After a restless couple of hours trying to sleep but trying to guess what had happened, I got up and saw the website had been updated to include the tragic news that the co-driver in car 84, Susan Cameron had died in an accident on SS3. The rally organisers were to make a decision on the rest of the rally later in the morning but we were asked to report to Tobermory for our scheduled start time. Arriving at Tobermory, we learned that the organisers had consulted with the husband of Susan Cameron and his wishes were that the rally should continue. For obvious reasons the police had closed the road involved in the accident, which meant the organisers had to do a very quick route change, and all credit to them, they managed to avoid the road in question, but maintain some competitive mileage, and stay within the limits of the road closure order. We then had an hour to wait before the new start times and just before car 1 was due to start, a minute’s silence was immaculately observed in memory Susan Cameron. We then had a big decision to make – did we carry on or not. The events of the previous night had ignited a whole range of emotions, and for a nineteen year old who had never encountered anything so tragic, Chris was completely mixed up with his thoughts. Other competitors were facing exactly the same predicament and there were those who made the decision not to continue, most noticeably Daniel Harper, the winner of the 2002 event. After several discussions, Chris decided to start the first stage and see how he felt. The first stage of the afternoon section was a re-run of the first stage of Friday night, where we went off! So when we approached THAT corner, it was called more than once with more than one caution, we got round it with a huge sigh of relief. The afternoon stages were really enjoyable as Chris put his reservations behind him and started to enjoy himself. The other thing was the amount of local support we had, having been to the island so many times and stayed with the same people for many years, their families and friends were out cheering us on, and we saw them!!!
Going into the Saturday night section, we were still classified last, but still going which is all we wanted. The first stage of the night was SS16 was a 21.94-mile marathon and at the end of it, Chris was absolutely exhausted and I had all but lost my voice!!! SS17 was the first stage of the rally run in the opposite direction, heading back into Tobermory and we encountered our first spots of rain, after finishing this stage we had a long road section back into service and by the time we got there the heavens had opened. We then took the option of changing to intermediate tyres as when it rains on Mull it rains sideways! This was a good move as we immediately felt an improvement in the handling of the car. As we left service we both agreed that we had come this far, we weren’t going to throw it away, we were going to finish whatever happened. The start of SS18 was littered with cars in all sorts of positions; the rain was having its say and catching out those who dared to risk it. As planned we played safe and the next two stages were dispatched without incident. Bring on the last stage, 14 miles between us and the finish and what a road, it featured “The Hill Road” and then the blast down “Glen Aros” Taking care not to trip up on the hill road section, we approached the Dervaig junction, and even in the dark Chris suddenly recognised where he was and went for it. I doubt he even listened to the notes down that last section by that time he was in a world of his own, knowing that we had a finish on the cards, he drove brilliantly and our little Metro was singing. Passing over the flying finish was a fantastic feeling and our job was done. Lots of self-praise followed and as we came out of the last junction, Dave and Craig were waiting for us and took the picture that proved we’d made it! As we returned to Tobermory the results were being displayed on a big screen in the results room, and as our names appeared as last classified finishers, we realised we would be bringing home ‘The Ultimate Trophy’ awarded to the last classified finishers. A pot on his first Mull – The boy done good!!! In truth we only went to bring that pot back home to High Moor as Michael and Dean Plant won it in 2001!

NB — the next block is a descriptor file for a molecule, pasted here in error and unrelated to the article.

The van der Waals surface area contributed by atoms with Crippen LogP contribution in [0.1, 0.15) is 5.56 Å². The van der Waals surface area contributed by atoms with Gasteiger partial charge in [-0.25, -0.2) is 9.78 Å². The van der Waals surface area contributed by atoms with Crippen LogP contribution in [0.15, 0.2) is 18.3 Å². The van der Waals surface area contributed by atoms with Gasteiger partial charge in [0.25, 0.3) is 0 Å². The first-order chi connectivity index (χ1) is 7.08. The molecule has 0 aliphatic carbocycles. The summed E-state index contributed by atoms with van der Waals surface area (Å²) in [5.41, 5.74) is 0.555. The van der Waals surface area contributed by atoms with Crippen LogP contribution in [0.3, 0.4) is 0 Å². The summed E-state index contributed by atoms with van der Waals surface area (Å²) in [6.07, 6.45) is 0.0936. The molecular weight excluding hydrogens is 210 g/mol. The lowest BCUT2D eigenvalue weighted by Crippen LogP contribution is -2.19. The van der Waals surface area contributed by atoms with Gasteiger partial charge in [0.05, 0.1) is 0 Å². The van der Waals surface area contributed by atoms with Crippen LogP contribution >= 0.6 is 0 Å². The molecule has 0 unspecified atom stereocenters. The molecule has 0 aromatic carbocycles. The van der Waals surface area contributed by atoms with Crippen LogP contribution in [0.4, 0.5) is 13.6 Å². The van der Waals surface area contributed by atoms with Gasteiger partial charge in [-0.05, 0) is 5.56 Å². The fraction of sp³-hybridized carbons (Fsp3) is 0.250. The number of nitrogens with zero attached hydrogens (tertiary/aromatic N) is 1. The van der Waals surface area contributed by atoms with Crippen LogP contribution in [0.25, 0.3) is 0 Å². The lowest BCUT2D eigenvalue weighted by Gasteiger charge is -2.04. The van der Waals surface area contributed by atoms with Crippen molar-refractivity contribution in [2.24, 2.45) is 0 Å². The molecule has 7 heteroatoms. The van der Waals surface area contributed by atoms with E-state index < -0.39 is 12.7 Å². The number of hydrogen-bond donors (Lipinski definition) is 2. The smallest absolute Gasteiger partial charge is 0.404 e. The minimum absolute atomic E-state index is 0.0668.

The presentation was a very subdued affair with not a lot to celebrate, more of a remembrance of what had happened on Friday night. The loudest ovation and quite rightly so, was reserved for the co-driver of car 87, Steve Hallmark who is a trained paramedic, they had followed the Cameron’s car into the stage and come across the accident moments after it happened. Along with Susan’s husband Duncan, he put all his training into practice and even that wasn’t enough to save Susan.
We came away from the island with very mixed feelings, ecstatic that we had achieved our goal, yet devastated that the island had claimed its first victim in over 30 years of first class motorsport. The members of Mull Car Club have set up a memorial fund for Susan Cameron, to erect a permanent memorial on the island, and donations are welcome. Full details are on the Tour of Mull website at www.2300club.org on the notice board page.